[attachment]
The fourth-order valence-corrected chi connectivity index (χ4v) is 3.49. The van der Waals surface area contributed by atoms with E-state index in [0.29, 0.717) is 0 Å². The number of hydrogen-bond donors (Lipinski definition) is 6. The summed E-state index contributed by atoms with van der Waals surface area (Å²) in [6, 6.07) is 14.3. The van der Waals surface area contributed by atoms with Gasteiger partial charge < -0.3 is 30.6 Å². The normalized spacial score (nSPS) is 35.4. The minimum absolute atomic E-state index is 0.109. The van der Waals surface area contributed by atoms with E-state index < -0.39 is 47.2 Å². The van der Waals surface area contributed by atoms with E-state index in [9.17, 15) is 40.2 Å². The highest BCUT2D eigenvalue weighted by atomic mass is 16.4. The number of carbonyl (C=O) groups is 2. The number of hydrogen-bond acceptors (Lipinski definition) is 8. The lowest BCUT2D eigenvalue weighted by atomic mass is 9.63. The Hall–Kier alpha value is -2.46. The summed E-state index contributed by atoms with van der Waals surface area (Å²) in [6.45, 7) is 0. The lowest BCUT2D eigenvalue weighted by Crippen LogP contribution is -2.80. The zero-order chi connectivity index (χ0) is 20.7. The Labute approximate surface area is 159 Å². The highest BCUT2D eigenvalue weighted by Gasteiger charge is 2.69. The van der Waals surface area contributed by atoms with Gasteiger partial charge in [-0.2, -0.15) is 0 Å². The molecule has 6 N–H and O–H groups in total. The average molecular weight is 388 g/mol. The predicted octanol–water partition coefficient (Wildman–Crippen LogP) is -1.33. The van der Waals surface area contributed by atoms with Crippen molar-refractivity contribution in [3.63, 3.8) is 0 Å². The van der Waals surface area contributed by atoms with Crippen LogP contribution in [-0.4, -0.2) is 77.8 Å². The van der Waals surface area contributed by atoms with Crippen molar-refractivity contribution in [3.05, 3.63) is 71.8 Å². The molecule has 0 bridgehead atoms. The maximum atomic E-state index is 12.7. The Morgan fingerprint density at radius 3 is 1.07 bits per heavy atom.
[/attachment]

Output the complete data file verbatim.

The fourth-order valence-corrected chi connectivity index (χ4v) is 3.49. The van der Waals surface area contributed by atoms with E-state index in [0.29, 0.717) is 0 Å². The number of hydrogen-bond donors (Lipinski definition) is 6. The summed E-state index contributed by atoms with van der Waals surface area (Å²) in [6, 6.07) is 14.3. The van der Waals surface area contributed by atoms with Gasteiger partial charge < -0.3 is 30.6 Å². The normalized spacial score (nSPS) is 35.4. The minimum absolute atomic E-state index is 0.109. The van der Waals surface area contributed by atoms with E-state index < -0.39 is 47.2 Å². The van der Waals surface area contributed by atoms with E-state index in [9.17, 15) is 40.2 Å². The highest BCUT2D eigenvalue weighted by atomic mass is 16.4. The number of carbonyl (C=O) groups is 2. The number of hydrogen-bond acceptors (Lipinski definition) is 8. The lowest BCUT2D eigenvalue weighted by atomic mass is 9.63. The Hall–Kier alpha value is -2.46. The summed E-state index contributed by atoms with van der Waals surface area (Å²) in [6.45, 7) is 0. The lowest BCUT2D eigenvalue weighted by Crippen LogP contribution is -2.80. The zero-order chi connectivity index (χ0) is 20.7. The Labute approximate surface area is 159 Å². The highest BCUT2D eigenvalue weighted by Gasteiger charge is 2.69. The van der Waals surface area contributed by atoms with Gasteiger partial charge in [-0.2, -0.15) is 0 Å². The molecule has 6 N–H and O–H groups in total. The average molecular weight is 388 g/mol. The predicted octanol–water partition coefficient (Wildman–Crippen LogP) is -1.33. The van der Waals surface area contributed by atoms with Crippen molar-refractivity contribution in [3.63, 3.8) is 0 Å². The van der Waals surface area contributed by atoms with Crippen LogP contribution in [-0.4, -0.2) is 77.8 Å². The van der Waals surface area contributed by atoms with Crippen molar-refractivity contribution in [3.05, 3.63) is 71.8 Å². The molecule has 0 bridgehead atoms. The maximum atomic E-state index is 12.7. The Morgan fingerprint density at radius 3 is 1.07 bits per heavy atom.